Hey folks – big news today out of PennEnvironment – they’ve filed their intent to sue ArcelorMittal, the global steel company, for what they describe as hundreds of violations of the Clean Air Act out of their plant in Monessen, south of Pittsburgh.
PennEnvironment held a press conference today to discuss the pending suit, with people who live in the neighborhood talking about how hard it is to live by the plant. The full text of their press release is below.
PENNENVIRONMENT TO SUE WORLD’S LARGEST
STEEL COMPANY OVER ILLEGAL AIR POLLUTION
ArcelorMittal’s Pittsburgh-area Plant Commits Hundreds of Clean Air Act Violations, Raining Soot and Foul Odors on Local Residents
[PITTSBURGH, PA] – At a news conference held in front of the federal courthouse in downtown Pittsburgh, representatives of the citizen-based non-profit group PennEnvironment announced they’re taking the required steps to trigger a lawsuit against the world’s largest steel company, ArcelorMittal, to address hundreds of ongoing violations of the federal Clean Air Act.
The suit would address a wide variety of alleged problems at ArcelorMittal USA, Inc.’s Monessen Coke Plant, located twenty-five miles south of Pittsburgh on the banks of the Monongahela River. Local residents say the plant is fouling the air over a wide swath of southwestern Pennsylvania.
The required pre-suit notice letter, sent on behalf of PennEnvironment and its members to ArcelorMittal, as well as to state and federal regulators, alleges that residents of numerous nearby towns surrounding the plant have been showered with soot, acidic gases, and noxious odors since the idled, decades-old facility re-started in April 2014. These include the municipalities of Monessen, Donora, Monongahela, and Carroll Township, located in both Westmoreland and Washington counties.
A view of the ArcelorMittal plant in Monessen. Photo by Logan Tilley
“I’ve met with residents who live in towns all around this plant, and their stories about air pollution from this facility are gut-wrenching,” said David Masur, Executive Director of PennEnvironment. “Ever since the Monessen Coke Plant re-opened last year, local residents have had their quality of life diminished, have endured ongoing odors and soot, and have had to fear for their health and the health of their families. This is appalling and unacceptable.”
“The smell that emanates from the Monessen plant is consistently foul and sometimes so suffocating that I feel like a prisoner in my own home. I only get relief from these odors and pollution when I leave the area,” said Viktoryia Maroz, a resident of Donora, PA.
Photos of the facility can be viewed at hC4l. If using photos to accompany a news story, please credit as, “Logan Tilley.”
The Clean Air Act’s “citizen suit” provision allows private individuals and organizations to sue violators in federal court after first providing 60 days’ notice of their intent to file suit and of the violations to be addressed in the suit.
The Monessen plant’s 56 coke battery ovens heat coal at high temperatures to produce nearly 1,000 tons per day of “coke,” a form of carbon that is added to molten iron to produce steel. Coke from the Monessen plant is shipped to ArcelorMittal’s various North American steel mills.
The production of coke creates massive amounts of toxic, chemical-laden gases and fine particulate pollutants that, if not properly contained and treated, can cause serious environmental and public health problems when released to the surrounding environment.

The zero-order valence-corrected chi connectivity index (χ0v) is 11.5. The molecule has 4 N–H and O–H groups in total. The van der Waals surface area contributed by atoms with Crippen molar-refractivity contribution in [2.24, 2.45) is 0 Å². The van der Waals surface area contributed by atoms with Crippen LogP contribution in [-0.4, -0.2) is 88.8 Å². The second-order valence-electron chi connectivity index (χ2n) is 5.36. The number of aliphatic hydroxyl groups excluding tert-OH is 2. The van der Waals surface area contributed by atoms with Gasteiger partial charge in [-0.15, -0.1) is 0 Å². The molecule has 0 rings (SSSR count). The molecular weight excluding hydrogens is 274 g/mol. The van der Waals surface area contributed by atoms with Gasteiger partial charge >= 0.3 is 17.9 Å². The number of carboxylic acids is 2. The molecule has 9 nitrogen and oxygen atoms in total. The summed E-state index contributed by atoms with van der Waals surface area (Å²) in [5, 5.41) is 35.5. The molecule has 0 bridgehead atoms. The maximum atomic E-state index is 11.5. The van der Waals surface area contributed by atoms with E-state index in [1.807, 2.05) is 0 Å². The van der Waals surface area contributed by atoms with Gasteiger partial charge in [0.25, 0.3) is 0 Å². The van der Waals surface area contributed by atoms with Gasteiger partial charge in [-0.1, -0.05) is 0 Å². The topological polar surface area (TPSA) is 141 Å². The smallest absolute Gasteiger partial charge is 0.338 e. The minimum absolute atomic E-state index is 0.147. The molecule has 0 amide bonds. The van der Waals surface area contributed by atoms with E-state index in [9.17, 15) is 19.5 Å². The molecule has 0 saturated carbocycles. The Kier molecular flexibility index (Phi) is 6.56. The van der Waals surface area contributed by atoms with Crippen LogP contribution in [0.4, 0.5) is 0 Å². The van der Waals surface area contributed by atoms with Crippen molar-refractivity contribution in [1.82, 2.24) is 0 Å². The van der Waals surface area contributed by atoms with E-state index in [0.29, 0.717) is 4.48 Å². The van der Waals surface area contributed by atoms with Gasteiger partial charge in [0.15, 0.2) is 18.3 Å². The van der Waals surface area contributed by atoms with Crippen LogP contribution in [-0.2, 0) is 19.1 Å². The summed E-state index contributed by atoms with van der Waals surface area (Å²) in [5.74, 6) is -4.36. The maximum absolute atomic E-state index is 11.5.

The notice letter alleges a wide range of violations at ArcelorMittal’s Monessen plant, including:
• Operating the plant for days and weeks at a time while a key air pollution control device was out of service;
• Approximately 200 violations of the facility’s pollution limits for hydrogen sulfide (a toxic gas with a foul odor), sulfur dioxide (a respiratory irritant and contributor to acid rain), and particulate matter (which can lodge in the lungs and exacerbate respiratory problems);
• Failure to install a mandatory monitoring device needed to track the amount of hydrogen sulfide coming from the facility’s smokestacks.
At times, violations have been so egregious that ArcelorMittal’s emission levels have been up to eight times higher than the legally allowable limits.
ArcelorMittal USA, Inc., is headquartered in Chicago. Its parent company is headquartered in Luxembourg and has annual revenues of over $80 billion.
PennEnvironment’s lawsuit will be filed by the non-profit attorneys at the National Environmental Law Center (NELC), in the U.S. District Court for the Western District of Pennsylvania, located in Pittsburgh. The lawsuit will seek a court order requiring the Monessen Coke Plant to comply with its Clean Air Act permit, and civil penalties against ArcelorMittal to punish it for past violations and to deter future violations.
A separate class-action lawsuit (unrelated to the suit announced today by PennEnvironment) has been filed against ArcelorMittal’s Monessen Coke Plant, seeking monetary damages for residents suffering from noxious odors and soot.
“It’s outrageous that the world’s largest steel company, which brings in $80 billion annually, can’t find a way to comply with our cornerstone environmental laws and ensure the health and safety of nearby residents,” stated Masur. “That’s anything but being a good corporate neighbor.”
PennEnvironment is a citizen-funded, statewide environmental advocacy organization. For more information about this or other PennEnvironment campaigns, please visit our website at www.PennEnvironment.org.
The National Environmental Law Center (NELC) is a non-profit environmental litigation group. NELC will be joined in the lawsuit by attorney David Nicholas of Newton, Massachusetts, and Pittsburgh attorney Thomas Farrell of Farrell & Reisinger, LLC.